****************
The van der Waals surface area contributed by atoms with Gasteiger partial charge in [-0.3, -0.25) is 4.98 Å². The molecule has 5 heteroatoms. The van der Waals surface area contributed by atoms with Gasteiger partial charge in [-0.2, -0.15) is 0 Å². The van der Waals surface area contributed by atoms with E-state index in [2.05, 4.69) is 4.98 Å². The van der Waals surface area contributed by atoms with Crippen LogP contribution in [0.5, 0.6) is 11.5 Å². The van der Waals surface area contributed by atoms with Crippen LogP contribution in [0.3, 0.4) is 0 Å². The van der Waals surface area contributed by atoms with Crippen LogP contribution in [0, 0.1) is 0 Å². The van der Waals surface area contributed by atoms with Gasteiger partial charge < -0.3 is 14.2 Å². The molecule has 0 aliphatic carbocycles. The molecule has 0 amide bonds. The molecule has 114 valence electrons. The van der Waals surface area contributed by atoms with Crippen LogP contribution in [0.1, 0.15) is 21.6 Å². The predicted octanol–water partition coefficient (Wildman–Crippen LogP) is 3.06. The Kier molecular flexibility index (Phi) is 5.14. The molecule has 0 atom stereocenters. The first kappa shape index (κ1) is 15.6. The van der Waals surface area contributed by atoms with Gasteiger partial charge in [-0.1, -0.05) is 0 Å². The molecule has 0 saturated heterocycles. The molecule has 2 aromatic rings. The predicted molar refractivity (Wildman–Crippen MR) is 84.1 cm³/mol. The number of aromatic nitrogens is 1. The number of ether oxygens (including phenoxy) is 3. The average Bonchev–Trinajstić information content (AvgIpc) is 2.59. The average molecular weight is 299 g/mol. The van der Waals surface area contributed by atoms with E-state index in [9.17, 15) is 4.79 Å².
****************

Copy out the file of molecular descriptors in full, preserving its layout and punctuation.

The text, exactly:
The van der Waals surface area contributed by atoms with Gasteiger partial charge in [-0.3, -0.25) is 4.98 Å². The molecule has 5 heteroatoms. The van der Waals surface area contributed by atoms with Gasteiger partial charge in [-0.2, -0.15) is 0 Å². The van der Waals surface area contributed by atoms with E-state index in [2.05, 4.69) is 4.98 Å². The van der Waals surface area contributed by atoms with Crippen LogP contribution in [0.5, 0.6) is 11.5 Å². The van der Waals surface area contributed by atoms with Crippen LogP contribution in [0.3, 0.4) is 0 Å². The van der Waals surface area contributed by atoms with Crippen LogP contribution in [0, 0.1) is 0 Å². The van der Waals surface area contributed by atoms with Gasteiger partial charge < -0.3 is 14.2 Å². The molecule has 0 aliphatic carbocycles. The molecule has 0 amide bonds. The molecule has 114 valence electrons. The van der Waals surface area contributed by atoms with Crippen LogP contribution in [0.1, 0.15) is 21.6 Å². The predicted octanol–water partition coefficient (Wildman–Crippen LogP) is 3.06. The Kier molecular flexibility index (Phi) is 5.14. The molecule has 0 atom stereocenters. The first kappa shape index (κ1) is 15.6. The van der Waals surface area contributed by atoms with Gasteiger partial charge in [-0.1, -0.05) is 0 Å². The molecule has 0 saturated heterocycles. The molecule has 2 aromatic rings. The predicted molar refractivity (Wildman–Crippen MR) is 84.1 cm³/mol. The number of aromatic nitrogens is 1. The number of ether oxygens (including phenoxy) is 3. The average Bonchev–Trinajstić information content (AvgIpc) is 2.59. The average molecular weight is 299 g/mol. The van der Waals surface area contributed by atoms with E-state index in [9.17, 15) is 4.79 Å².